taking a listen
reviews of local & state music CDs
BARTON CARROLL — Together You And I
Properly enjoying Barton Carroll’s Together You And I can require a bit of commitment; not merely thinking about his words to derive the underlying message, but there’s a distinct possibility that you’ll find yourself rewinding to try and learn the words yourself as you go. The former Crooked Finger sideman and Banner Elk native has created an album that neatly sets him apart from most troubadours with stories to tell, as Together You And I is nearly resolute in its cynicism, rarely offering reprieve from the notion that all things are meant to end poorly. Carroll does throw a curve with the opener “Poor Boy Can’t Dance,” a sympathetic tale made right by the introduction of booze into the equation. “Shadowman” is a soul-crushing account of a man whose childhood resentment toward his brother slowly dissolves with the brother’s cancer diagnosis, the culmination beautifully inscribed in a chorus that ends in a juxtaposition of the original line “I’d love you if I didn’t hate you so much.” Most penetrating of all is “Let’s Get On With the Illusion,” which illustrates the confliction between a world-weary man and his still-doting wife who decide that they should simply put a happy face on their loveless marriage. Despite that narrative that pervades the album, Barton’s clever delivery lends a generally breezy mood amidst all the stark fatalism.
MICHAEL FORD, JR. & THE APACHE RELAY — 1988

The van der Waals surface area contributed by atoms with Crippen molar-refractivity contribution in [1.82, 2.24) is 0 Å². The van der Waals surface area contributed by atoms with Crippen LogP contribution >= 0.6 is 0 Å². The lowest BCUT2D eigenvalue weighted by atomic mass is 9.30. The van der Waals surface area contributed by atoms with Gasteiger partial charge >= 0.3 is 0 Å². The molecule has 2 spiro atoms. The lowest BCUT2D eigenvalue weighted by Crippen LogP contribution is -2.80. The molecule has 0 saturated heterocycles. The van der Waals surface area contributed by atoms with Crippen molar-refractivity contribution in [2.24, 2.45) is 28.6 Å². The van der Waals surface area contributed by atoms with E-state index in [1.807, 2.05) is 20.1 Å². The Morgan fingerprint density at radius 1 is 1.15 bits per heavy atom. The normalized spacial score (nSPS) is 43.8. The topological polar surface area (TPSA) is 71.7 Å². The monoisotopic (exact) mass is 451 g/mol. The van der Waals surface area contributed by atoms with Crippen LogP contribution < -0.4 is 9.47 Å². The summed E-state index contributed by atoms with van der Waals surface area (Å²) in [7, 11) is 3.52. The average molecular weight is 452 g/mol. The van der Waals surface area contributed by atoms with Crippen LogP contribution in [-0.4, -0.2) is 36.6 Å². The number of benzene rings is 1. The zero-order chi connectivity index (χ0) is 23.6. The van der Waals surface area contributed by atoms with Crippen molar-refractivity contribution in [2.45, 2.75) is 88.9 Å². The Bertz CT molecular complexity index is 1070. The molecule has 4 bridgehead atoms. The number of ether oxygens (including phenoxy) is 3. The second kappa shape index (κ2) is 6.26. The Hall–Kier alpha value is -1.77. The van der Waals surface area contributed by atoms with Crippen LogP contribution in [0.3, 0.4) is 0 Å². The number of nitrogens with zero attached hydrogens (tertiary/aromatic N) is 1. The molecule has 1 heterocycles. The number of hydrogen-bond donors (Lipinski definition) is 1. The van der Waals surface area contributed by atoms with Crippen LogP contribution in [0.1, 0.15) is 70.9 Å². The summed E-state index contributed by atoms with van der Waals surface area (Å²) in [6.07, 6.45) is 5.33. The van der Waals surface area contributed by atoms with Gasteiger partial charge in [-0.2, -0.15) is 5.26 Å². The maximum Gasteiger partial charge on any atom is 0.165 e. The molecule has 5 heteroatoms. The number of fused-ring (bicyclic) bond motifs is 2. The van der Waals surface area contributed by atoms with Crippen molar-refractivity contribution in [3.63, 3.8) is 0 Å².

It wasn’t long ago that Doug Williams was handed a talented young roots act with a highly emotive collections of songs that needed production, and he came out with arguably the two best albums by the Avett Brothers, Mignonette and Four Thieves Gone: The Robbinsville Sessions. This time around, it’s the debut release by Michael Ford, Jr. & the Apache Relay (www. myspace.com/mfjrandtheapacherelay) that gets his finely honed roots-pop treatment. The band’s debut is entitled 1988, a reference to the year young Ford was born, but the maturity found within reminds of the old adage that age is but a number. At their core, the Belmont University quartet is a progressive bluegrass outfit, but the gentle immediacy of Ford’s voice is inescapable from opener “Sugarcane” on. Equal parts David Gray and Brett Dennen, Ford uses his captivating voice to inspired effect in what is clearly a deeply personal group of songs. “Sweet Louisianne” is Ford’s love letter to all he left behind in his home state, but love and belonging are easily found in practically every song within. Equally striking is the confluence of instrumental sparsity and richness created by his backing trio and contributors such as Joe Kwon and Jessica Lea Mayfield. The stark clarity of each instrument is rendered even more amazing when the fact that the entire album was recorded live is taken into account. The best account of 1988, however, might also be echoing others’ first impressions of the Avetts: you simply must hear these guys.
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